Spectrally pure lasers lie at the heart of precision high-end scientific and commercial applications, thanks to their ability to produce near-perfect single color light. A laser’s capacity to produce such light is measured in terms of its linewidth, or coherence, which is the ability to emit a constant frequency over a certain period of time before the frequency changes.

Researchers go to great lengths to build highly coherent, near-single-frequency lasers for high-end systems, such as atomic clocks. Today, however, because these lasers are large and occupy racks full of equipment, they are relegated to bench tops in the laboratory, limiting their application.

The challenge is to move the performance of high-end lasers onto photonic micro-chips, dramatically reducing cost and size while making the technology available to a wide range of applications including spectroscopy, navigation, quantum computation, and optical communications. Achieving such performance at the chip scale would also go a long way toward addressing the challenge posed by the Internet’s exploding data-capacity requirements and the resulting increase in world-wide energy consumption of data centers and their fiber-optic interconnects.

In the Nature article the researchers describe the milestone of a chip scale laser capable of emitting light with a fundamental linewidth of less than 1 Hz — quiet enough to move demanding scientific applications to the chip scale.

To be impactful, these low-linewidth lasers must be incorporated into photonic integrated circuits (PICs) — the equivalents of computer micro-chips for light — that can be fabricated at wafer-scale in commercial micro-chip foundries. “To date, there hasn’t been a method for making a quiet laser with this level of coherence and narrow linewidth at the photonic-chip scale,” says co-author and team lead Dan Blumenthal , professor in the Department of Electrical and Computer Engineering at UC Santa Barbara. The current generation of chip-scale lasers are inherently noisy and have relatively large linewidth. New innovations have been needed that function within the fundamental physics associated with miniaturizing these high-quality lasers.

The project was funded under the Defense Advanced Research Project Agency’s (DARPA) OwlG initiative.

COE Convergence – "Moving Precision Lasers from Bench Scale to Chip Scale" (full article on pg. 25)

Blumenthal's COE Profile

Blumenthal's Optical Communications and Photonic Integration Group (OCPI)

ECE Professor Kaustav Banerjee’s work in COE Convergence article “Paving the Way for Graphene”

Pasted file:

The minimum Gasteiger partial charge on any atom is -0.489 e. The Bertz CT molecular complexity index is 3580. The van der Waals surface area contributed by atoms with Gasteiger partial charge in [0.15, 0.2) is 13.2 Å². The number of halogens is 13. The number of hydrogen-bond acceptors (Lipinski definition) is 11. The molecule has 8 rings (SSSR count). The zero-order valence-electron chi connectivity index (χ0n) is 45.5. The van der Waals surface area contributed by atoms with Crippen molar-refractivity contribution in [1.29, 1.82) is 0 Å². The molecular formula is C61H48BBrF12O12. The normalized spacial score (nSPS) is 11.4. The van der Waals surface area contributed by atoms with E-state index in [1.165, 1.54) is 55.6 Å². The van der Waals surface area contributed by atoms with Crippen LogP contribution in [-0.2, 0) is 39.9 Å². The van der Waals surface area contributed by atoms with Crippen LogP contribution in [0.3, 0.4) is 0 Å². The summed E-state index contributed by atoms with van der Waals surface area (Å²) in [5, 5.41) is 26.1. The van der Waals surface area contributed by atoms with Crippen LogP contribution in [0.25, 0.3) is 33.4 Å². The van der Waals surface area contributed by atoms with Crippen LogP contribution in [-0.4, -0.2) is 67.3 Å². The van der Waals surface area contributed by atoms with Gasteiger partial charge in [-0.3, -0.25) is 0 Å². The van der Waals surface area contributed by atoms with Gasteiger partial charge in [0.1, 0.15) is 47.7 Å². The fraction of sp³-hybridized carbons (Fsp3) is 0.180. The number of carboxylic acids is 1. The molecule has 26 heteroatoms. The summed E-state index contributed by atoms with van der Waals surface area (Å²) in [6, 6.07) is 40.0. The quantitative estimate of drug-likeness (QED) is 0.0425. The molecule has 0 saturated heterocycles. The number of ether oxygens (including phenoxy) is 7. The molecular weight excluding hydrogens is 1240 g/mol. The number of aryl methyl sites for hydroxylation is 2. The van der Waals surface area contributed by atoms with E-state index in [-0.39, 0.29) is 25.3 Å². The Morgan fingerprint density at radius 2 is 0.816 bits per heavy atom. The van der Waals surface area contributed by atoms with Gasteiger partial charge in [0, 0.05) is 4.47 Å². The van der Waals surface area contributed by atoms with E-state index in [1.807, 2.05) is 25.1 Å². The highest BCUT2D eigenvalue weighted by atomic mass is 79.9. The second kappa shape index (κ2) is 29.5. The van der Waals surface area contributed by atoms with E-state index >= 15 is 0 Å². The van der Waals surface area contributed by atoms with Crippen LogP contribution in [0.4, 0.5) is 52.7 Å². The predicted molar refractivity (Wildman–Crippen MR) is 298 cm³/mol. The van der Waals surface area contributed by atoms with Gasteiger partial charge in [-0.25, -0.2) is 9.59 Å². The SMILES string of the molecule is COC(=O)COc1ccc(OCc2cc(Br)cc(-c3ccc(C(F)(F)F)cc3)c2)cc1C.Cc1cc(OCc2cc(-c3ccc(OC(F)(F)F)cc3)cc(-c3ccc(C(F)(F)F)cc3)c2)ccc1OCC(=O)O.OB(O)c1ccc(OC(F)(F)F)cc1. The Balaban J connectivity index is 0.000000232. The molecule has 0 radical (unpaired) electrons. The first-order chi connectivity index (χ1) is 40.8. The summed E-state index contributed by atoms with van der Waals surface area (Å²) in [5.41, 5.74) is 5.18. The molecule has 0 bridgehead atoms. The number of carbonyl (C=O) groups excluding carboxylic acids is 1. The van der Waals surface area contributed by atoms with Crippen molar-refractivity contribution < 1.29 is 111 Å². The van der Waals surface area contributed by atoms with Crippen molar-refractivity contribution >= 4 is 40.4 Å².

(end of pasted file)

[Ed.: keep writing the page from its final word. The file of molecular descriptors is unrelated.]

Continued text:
August 3rd, 2019

illustration of a graphene hwy
Electrical & Computer Engineering Prof. Banerjee’s Nanoelectronics Research Lab (NRL) develops an innovative synthesis process, overcoming a stubborn obstacle to wide-scale deployment of graphene in the semiconductor industry

Ever since graphene, the flexible, two-dimensional form of graphite (think of a 1-atom-thick sheet of pencil lead),was discovered in 2004, researchers around the world have been working to develop commercially scalable applications for this incredibly high-performance material.

Graphene is 100 to 300 times stronger than steel and has a maximum electrical current density orders of magnitude greater than that of copper, making it the strongest, thinnest, and, by far, the most reliable electrically conductive material in the world. This is why it is an extremely promising material for interconnects, the fundamental components that connect billions of transistors on microchips in computers and other electronic devices in the modern world.

For over two decades, interconnects have been made of copper, but that metal encounters fundamental physical limitations as electrical components that incorporate it shrink to the nanoscale. “As you reduce the dimensions of copper wires, their resistivity shoots up,” says Kaustav Banerjee, professor in the Department of Electrical and Computer Engineering at UC Santa Barbara’s College of Engineering. “Resistivity is a material property that is not supposed to change, but at the nanoscale, all properties change.”

As the resistivity increases, copper wires generate more heat, reducing their current carrying capacity. It’s a problem that poses a fundamental threat to the $500 billion semiconductor industry. Graphene has the potential to solve that and other issues, but a major obstacle is designing graphene micro-components that can be manufactured on-chip on a large scale in a commercial foundry.